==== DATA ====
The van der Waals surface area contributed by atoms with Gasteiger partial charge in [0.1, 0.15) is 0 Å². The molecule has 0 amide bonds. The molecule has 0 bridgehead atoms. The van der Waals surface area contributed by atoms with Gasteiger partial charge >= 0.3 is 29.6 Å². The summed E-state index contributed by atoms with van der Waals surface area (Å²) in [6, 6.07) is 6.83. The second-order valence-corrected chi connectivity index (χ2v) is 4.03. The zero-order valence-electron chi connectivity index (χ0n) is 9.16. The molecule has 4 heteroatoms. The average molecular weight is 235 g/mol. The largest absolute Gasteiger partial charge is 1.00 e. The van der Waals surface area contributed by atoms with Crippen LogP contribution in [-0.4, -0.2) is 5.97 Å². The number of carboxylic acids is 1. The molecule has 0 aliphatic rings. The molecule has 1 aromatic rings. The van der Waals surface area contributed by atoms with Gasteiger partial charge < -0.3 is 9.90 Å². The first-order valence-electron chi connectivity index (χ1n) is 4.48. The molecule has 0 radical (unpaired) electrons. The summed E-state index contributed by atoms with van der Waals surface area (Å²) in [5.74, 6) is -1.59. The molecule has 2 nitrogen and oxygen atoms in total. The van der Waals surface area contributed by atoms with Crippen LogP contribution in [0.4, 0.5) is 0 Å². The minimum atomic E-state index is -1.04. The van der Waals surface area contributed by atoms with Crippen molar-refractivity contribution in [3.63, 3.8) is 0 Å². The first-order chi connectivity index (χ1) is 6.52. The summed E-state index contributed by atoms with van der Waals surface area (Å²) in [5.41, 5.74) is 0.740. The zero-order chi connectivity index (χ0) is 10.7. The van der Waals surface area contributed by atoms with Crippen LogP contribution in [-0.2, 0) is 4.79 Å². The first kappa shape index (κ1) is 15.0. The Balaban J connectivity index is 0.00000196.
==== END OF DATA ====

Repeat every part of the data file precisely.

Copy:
The van der Waals surface area contributed by atoms with Gasteiger partial charge in [0.1, 0.15) is 0 Å². The molecule has 0 amide bonds. The molecule has 0 bridgehead atoms. The van der Waals surface area contributed by atoms with Gasteiger partial charge >= 0.3 is 29.6 Å². The summed E-state index contributed by atoms with van der Waals surface area (Å²) in [6, 6.07) is 6.83. The second-order valence-corrected chi connectivity index (χ2v) is 4.03. The zero-order valence-electron chi connectivity index (χ0n) is 9.16. The molecule has 4 heteroatoms. The average molecular weight is 235 g/mol. The largest absolute Gasteiger partial charge is 1.00 e. The van der Waals surface area contributed by atoms with Crippen LogP contribution in [-0.4, -0.2) is 5.97 Å². The number of carboxylic acids is 1. The molecule has 0 aliphatic rings. The molecule has 1 aromatic rings. The van der Waals surface area contributed by atoms with Gasteiger partial charge < -0.3 is 9.90 Å². The first-order valence-electron chi connectivity index (χ1n) is 4.48. The molecule has 0 radical (unpaired) electrons. The summed E-state index contributed by atoms with van der Waals surface area (Å²) in [5.74, 6) is -1.59. The molecule has 2 nitrogen and oxygen atoms in total. The van der Waals surface area contributed by atoms with Crippen LogP contribution in [0.4, 0.5) is 0 Å². The minimum atomic E-state index is -1.04. The van der Waals surface area contributed by atoms with Crippen molar-refractivity contribution in [3.63, 3.8) is 0 Å². The first-order chi connectivity index (χ1) is 6.52. The summed E-state index contributed by atoms with van der Waals surface area (Å²) in [5.41, 5.74) is 0.740. The zero-order chi connectivity index (χ0) is 10.7. The van der Waals surface area contributed by atoms with Crippen LogP contribution in [-0.2, 0) is 4.79 Å². The first kappa shape index (κ1) is 15.0. The Balaban J connectivity index is 0.00000196.